Dermatologic health is a critical aspect of beauty in aging. It is also associated with general health and well-being. The more science has discovered about skin cancer, the more the general public is learning to value sun protection. In addition to taking proper care of the skin on a daily basis, people of all ages are encouraged to obtain annual skin examinations with a board-certified dermatologist. At Asarch Center for Dermatology, Laser & Mohs Surgery, we recommend an annual full body exam to allow early detection of treatment.
What is a skin exam?
A skin exam is a thorough observation of the skin on every part of the body. This exam should be obtained by a dermatologist. This healthcare professional has completed several years of schooling that supports the accurate and early diagnosis of potentially serious skin conditions like skin cancer. It is the signs of skin cancer that we look for when performing full-body skin exams.
Importance Of Annual Skin Exams
Currently, more than 1 million skin cancer diagnoses are made each year in our country. That number has risen over the past several years and is expected to continue to increase. Multiple studies have confirmed that skin cancers of all kinds, including melanoma, are very treatable. Routine skin exams have been identified as the best way to achieve an early diagnosis for skin cancer when treatment can be most conservative and successful. Some studies have attributed the decrease in melanoma-related deaths to the performance of routine skin exams by board-certified dermatologists.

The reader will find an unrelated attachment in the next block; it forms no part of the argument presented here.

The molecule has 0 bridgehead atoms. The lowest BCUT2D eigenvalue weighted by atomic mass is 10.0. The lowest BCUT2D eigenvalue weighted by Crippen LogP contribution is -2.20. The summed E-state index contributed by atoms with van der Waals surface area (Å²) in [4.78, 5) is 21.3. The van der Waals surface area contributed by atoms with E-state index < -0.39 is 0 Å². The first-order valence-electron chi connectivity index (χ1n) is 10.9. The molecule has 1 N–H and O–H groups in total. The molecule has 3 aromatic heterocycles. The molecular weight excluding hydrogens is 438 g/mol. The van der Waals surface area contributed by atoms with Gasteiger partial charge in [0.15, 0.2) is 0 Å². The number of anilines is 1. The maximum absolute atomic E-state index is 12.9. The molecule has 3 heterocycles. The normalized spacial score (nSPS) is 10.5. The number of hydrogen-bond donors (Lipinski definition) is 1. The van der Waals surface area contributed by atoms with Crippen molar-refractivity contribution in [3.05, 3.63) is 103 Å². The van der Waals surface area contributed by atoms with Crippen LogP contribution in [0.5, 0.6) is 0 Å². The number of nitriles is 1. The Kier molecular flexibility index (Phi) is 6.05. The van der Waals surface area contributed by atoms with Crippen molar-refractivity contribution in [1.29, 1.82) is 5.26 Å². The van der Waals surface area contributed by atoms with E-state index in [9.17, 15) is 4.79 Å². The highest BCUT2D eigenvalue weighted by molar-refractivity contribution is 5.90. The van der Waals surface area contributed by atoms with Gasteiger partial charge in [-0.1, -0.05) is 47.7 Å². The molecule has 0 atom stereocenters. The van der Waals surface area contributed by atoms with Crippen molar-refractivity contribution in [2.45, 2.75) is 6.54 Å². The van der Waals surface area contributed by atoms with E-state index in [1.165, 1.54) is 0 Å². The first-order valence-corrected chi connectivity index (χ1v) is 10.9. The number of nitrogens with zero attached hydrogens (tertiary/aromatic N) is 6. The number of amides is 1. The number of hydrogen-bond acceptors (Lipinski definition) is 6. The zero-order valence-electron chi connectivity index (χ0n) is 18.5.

“I have been going to Asarch for a couple of years now. They have a beautiful clinic and their staff is incredibly kind, and their providers are experts who are very helpful.” – Jillian L.
How often should one get a skin check?
Annual skin exams are recommended for most people. Your doctor may suggest more frequent exams if you are at high risk for skin cancer. An exam should also be scheduled if abnormal growths are noticed in between your regularly scheduled visits. An abnormality may be a new growth or a change to an existing mole or spot.
How long does a skin exam take?
A typical skin exam usually only takes 20 minutes. The initial visit may take slightly longer due to the inclusion of a brief medical history and consultation.
What to Expect During Your Skin Exam At Asarch Center
A full body skin examination is performed in a comfortable, private treatment room. Patients are given a hospital gown to change into and should remove all items of clothing. Before conducting the exam, the doctor may ask about any concerns or changes in the skin. A head-to-toe exam observes all moles and spots on the scalp, face, neck, chest, arms, trunk, legs, and feet. Areas of observation include the eyelids, ears, even the mouth, and skin between the fingers and toes. Unusual spots may be evaluated more closely using a special magnifying instrument.
The skin exam can also include the genital area and should if there are any concerns about growths in that area. Not all patients agree with this aspect of a skin exam. We respect each person’s right to choose the extensiveness of their evaluation.
What is a dermatologist looking for during a skin exam?
A routine skin exam looks for various forms of abnormality that may indicate basal cell carcinoma, squamous cell carcinoma or melanoma skin cancer. All moles and spots are closely examined for texture, color, border, and size.
What if there’s something suspicious on my skin?